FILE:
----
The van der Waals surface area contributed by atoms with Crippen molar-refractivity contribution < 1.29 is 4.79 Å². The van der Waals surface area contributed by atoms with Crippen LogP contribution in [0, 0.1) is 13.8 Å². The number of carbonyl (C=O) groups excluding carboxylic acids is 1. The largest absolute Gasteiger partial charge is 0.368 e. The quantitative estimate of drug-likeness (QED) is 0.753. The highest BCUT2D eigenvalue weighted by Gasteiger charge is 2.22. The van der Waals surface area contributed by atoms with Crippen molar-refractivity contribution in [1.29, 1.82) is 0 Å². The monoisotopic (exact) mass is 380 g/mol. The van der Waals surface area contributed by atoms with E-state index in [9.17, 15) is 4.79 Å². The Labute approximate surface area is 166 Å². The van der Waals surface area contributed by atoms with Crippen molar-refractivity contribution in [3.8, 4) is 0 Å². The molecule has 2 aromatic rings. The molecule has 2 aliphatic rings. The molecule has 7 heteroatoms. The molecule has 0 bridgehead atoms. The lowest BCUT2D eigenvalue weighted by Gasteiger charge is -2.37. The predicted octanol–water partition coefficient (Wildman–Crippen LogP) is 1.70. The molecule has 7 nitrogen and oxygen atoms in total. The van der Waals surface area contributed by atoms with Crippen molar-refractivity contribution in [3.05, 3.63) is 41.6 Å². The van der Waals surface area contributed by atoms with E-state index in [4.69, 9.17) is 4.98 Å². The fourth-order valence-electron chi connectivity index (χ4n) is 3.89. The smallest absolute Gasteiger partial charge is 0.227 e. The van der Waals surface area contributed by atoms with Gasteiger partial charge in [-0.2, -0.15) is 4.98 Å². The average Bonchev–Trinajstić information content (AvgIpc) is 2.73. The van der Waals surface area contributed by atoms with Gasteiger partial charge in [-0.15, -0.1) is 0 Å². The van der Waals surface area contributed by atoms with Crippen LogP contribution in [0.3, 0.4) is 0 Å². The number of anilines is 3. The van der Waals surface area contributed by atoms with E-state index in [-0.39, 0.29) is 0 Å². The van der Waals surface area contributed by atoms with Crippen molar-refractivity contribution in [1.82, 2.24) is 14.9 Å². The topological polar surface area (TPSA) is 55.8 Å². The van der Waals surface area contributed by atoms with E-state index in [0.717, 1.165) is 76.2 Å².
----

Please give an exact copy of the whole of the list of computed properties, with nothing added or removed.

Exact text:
The van der Waals surface area contributed by atoms with Crippen molar-refractivity contribution < 1.29 is 4.79 Å². The van der Waals surface area contributed by atoms with Crippen LogP contribution in [0, 0.1) is 13.8 Å². The number of carbonyl (C=O) groups excluding carboxylic acids is 1. The largest absolute Gasteiger partial charge is 0.368 e. The quantitative estimate of drug-likeness (QED) is 0.753. The highest BCUT2D eigenvalue weighted by Gasteiger charge is 2.22. The van der Waals surface area contributed by atoms with Crippen molar-refractivity contribution in [1.29, 1.82) is 0 Å². The monoisotopic (exact) mass is 380 g/mol. The van der Waals surface area contributed by atoms with E-state index in [9.17, 15) is 4.79 Å². The Labute approximate surface area is 166 Å². The van der Waals surface area contributed by atoms with Crippen molar-refractivity contribution in [3.8, 4) is 0 Å². The molecule has 2 aromatic rings. The molecule has 2 aliphatic rings. The molecule has 7 heteroatoms. The molecule has 0 bridgehead atoms. The lowest BCUT2D eigenvalue weighted by Gasteiger charge is -2.37. The predicted octanol–water partition coefficient (Wildman–Crippen LogP) is 1.70. The molecule has 7 nitrogen and oxygen atoms in total. The van der Waals surface area contributed by atoms with Crippen molar-refractivity contribution in [3.05, 3.63) is 41.6 Å². The van der Waals surface area contributed by atoms with E-state index in [4.69, 9.17) is 4.98 Å². The fourth-order valence-electron chi connectivity index (χ4n) is 3.89. The smallest absolute Gasteiger partial charge is 0.227 e. The van der Waals surface area contributed by atoms with Gasteiger partial charge in [-0.2, -0.15) is 4.98 Å². The average Bonchev–Trinajstić information content (AvgIpc) is 2.73. The van der Waals surface area contributed by atoms with Gasteiger partial charge in [-0.15, -0.1) is 0 Å². The van der Waals surface area contributed by atoms with Crippen LogP contribution in [0.3, 0.4) is 0 Å². The number of anilines is 3. The van der Waals surface area contributed by atoms with E-state index in [-0.39, 0.29) is 0 Å². The van der Waals surface area contributed by atoms with Crippen molar-refractivity contribution in [1.82, 2.24) is 14.9 Å². The topological polar surface area (TPSA) is 55.8 Å². The van der Waals surface area contributed by atoms with E-state index in [0.717, 1.165) is 76.2 Å².